"What is that?" "I don't know; it's not the honey." "Hmm, you know, might be our laundry. It's probably time to change into a new set of clothes anyway." "I can't believe it all fit, but how will we sort it all?!" "We could make a scaled picture graph to help us organize our clean clothes." Drawing a Scaled Picture Graph A picture graph is a chart that uses pictures to represent and sort information into categories that's why it is called a picture graph! In a scaled picture graph, the value of one picture represents more than one item so we can see a lot of information at once. To start our first picture graph, we'll need to find all of Nari's clean clothes in that pile. This is called our data set! Next, we need to give this graph a name. Since the data set includes all of Nari's clean laundry, let's call it, "Nari's Clothes" Next, we sort and count Nari's clothes into categories like shirts, pants, and pajamas. These three categories let us know we need to draw three rows in our graph. Now, we'll make a key for our picture graph using a hanger to represent our clothing items. Remember, we are making a scaled picture graph so one hanger represents more than one piece of clothing. Let's add a key at the bottom of the graph to tell readers that each hanger will represent two pieces of clothing because most of the data can be made counting by twos. We can also say they are multiples of two. Finally, it's time to fill in our picture graph! Remember, each hanger represents two pieces of clothing and Nari has six shirts. Let's skip count together by twos: two, four, six. So, we'll need to put three hangers in the shirts row because two goes into six, three times. Let's do the same thing for his pants! How many times does two go into four? Two goes into four two times so that means we will need two hangers in the pants row. Let's be careful with our three pajamas though because two does NOT go evenly into three. One hanger represents two pajamas so we can use half a hanger to represent the one left over. Now that Nari's scaled picture graph is complete, we should help Gus! Our new data set is all of Gus's clean clothes. What should we title this graph? "Gus's Clothes" since it's their clean laundry. Next, we sort and count Gus's clothes into shirts, pants, and pajamas. Then, we draw the chart for our graph and add our labels. This time let's pick a clothespin to represent our clothing items. Remember, we are making a scaled picture graph so one clothespin represents more than one piece of clothing. Gus has six shirts, nine pants and three pajamas so how many items could one clothespin represent? All of those numbers are multiples of three, so one clothespin will represent three pieces of clothing. Now we're ready to fill in his graph! Now let's repeat this for the rest. Gus has nine pants and three goes into nine three times, we will need three clothespins next to the pants label. How many clothespins will we need for Gus's three pajamas? We will use one clothespin because one clothespin represents three items of clothing. Look! All their clothes are sorted and organized, but before we see what Nari and Gus put on let's remember! When drawing a scaled picture graph, first identify and name your data set. Then, sort your data into categories and draw your chart. Next, define your scaled symbols by looking for common multiples and note it with a key. Finally, plot your data into the graph according to your key. "Great work today, Gus; let's put on our fresh, clean clothes!" "Ahhhhh! So comfy!" "I don’t know, Nari… feels a bit tight."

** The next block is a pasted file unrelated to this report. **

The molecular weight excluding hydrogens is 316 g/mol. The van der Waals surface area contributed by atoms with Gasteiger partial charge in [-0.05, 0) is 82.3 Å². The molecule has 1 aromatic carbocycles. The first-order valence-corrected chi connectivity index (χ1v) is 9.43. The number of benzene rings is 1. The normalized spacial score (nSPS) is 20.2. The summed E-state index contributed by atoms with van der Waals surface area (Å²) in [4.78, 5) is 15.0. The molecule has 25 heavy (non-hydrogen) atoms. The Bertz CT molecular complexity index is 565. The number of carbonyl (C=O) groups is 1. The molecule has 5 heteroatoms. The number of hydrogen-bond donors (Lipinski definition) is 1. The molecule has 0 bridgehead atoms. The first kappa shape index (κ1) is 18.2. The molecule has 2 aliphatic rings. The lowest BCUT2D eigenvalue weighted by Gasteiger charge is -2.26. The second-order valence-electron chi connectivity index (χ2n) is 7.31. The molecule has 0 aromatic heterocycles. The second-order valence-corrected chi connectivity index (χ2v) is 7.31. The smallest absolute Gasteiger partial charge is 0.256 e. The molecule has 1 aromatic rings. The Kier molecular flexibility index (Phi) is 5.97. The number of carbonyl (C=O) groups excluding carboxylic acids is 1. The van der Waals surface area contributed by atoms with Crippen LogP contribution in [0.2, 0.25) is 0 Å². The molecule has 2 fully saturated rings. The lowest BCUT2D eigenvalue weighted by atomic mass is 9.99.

Scaled Picture Graphs exercise